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'BlacKkKlansman' and White Women: Spike Lee’s New Film Indicts Their Investment in White Supremacy

August 11, 2018 in Blogs

By Rachel Leah, Salon

From legal slavery to now, white women have always participated in white nationalist violence in many forms

The new Spike Lee-directed film “BlacKkKlansman” begins with a scene from the 1939 film “Gone With the Wind.” In it, Scarlett O'Hara discovers the rows and rows of injured and slaughtered bodies at a train yard following the Battle of Atlanta. As the camera pans out, a battered Confederate flag buckles and billows in the wind, in what appears to show honor and resilience, despite the flag's shabbiness and the Confederacy's defeat.

The opening is significant not just because it demonstrates one of Lee's greatest gifts as a filmmaker, in that he forces us to re-examine history, or as Rembert Browne wrote for Time Magazine, he holds “up a mirror to society, ever hopeful that we’ll eventually open our eyes.” But in “BlacKkKlansman,” Lee is intentional about not just showing the atrocities of the hooded, cross-burning men in the Ku Klux Klan in Colorado Springs, or of the former KKK Grand Wizard David Duke, or of the current president of the United States. Lee also demonstrates — critically — historically and presently, white women's investment in upholding white supremacy.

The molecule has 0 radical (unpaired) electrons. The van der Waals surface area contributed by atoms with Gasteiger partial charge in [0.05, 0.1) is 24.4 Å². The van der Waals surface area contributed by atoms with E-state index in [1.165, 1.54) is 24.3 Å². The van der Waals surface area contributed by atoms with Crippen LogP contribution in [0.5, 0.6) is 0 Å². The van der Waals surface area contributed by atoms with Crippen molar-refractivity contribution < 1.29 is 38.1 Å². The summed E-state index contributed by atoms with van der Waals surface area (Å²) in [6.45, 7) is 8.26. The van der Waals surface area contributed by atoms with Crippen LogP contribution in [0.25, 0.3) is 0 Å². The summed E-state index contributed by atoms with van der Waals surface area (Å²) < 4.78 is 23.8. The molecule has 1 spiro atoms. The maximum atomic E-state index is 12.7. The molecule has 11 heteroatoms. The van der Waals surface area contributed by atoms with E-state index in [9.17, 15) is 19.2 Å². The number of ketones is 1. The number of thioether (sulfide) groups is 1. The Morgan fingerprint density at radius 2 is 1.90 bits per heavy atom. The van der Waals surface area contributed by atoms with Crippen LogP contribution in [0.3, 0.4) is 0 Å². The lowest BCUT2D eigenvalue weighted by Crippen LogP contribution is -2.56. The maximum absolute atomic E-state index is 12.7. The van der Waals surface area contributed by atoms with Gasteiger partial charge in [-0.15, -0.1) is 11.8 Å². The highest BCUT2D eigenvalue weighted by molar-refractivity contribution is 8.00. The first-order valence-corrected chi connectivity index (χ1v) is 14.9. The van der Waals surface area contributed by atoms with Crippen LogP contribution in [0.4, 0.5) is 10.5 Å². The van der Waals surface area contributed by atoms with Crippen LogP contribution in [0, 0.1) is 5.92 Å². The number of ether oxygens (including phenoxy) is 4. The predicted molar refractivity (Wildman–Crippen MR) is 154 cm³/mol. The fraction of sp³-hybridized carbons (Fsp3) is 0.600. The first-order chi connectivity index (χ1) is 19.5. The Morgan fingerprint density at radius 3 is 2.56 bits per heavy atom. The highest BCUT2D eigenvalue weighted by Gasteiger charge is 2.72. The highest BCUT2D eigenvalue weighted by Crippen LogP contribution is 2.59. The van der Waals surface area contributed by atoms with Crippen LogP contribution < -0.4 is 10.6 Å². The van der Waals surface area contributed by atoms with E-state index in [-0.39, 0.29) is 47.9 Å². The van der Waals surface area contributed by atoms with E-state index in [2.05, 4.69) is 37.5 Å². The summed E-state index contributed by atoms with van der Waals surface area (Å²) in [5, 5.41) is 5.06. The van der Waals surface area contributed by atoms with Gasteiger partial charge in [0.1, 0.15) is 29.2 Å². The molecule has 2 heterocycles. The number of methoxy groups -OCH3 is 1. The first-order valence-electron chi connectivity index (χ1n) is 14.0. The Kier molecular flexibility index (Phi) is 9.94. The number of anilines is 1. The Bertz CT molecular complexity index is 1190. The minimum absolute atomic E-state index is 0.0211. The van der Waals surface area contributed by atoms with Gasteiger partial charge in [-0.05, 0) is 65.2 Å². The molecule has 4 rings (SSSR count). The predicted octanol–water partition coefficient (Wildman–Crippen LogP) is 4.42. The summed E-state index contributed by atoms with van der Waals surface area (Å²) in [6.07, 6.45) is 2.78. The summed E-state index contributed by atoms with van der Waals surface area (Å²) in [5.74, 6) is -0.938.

White women's stake in white nationalism has been, at times, a quieter presence. The sea of white men in collared shirts and cropped haircuts carrying tiki torches in Charlottesville one year ago bolstered a narrative that the racist belief and movement is primarily single-gendered. But Charlottesville came after the 2016 election when 53 percent of white women voters pulled the lever for Donald Trumpdespite his overt misogyny, and despite his alleged history of sexual abuse.

Many liberals and progressives questioned how so many white women didn't see Trump's sexism as a deal-breaker — and likewise, and more terrifyingly, the people in his administration who continue to be hell-bent on rolling back reproductive rights. How could they be so invested in the white nationalist rhetoric that Trump said and endorsed at the risk to their own bodies? But as Melissa Harris-Perry wrote in …read more


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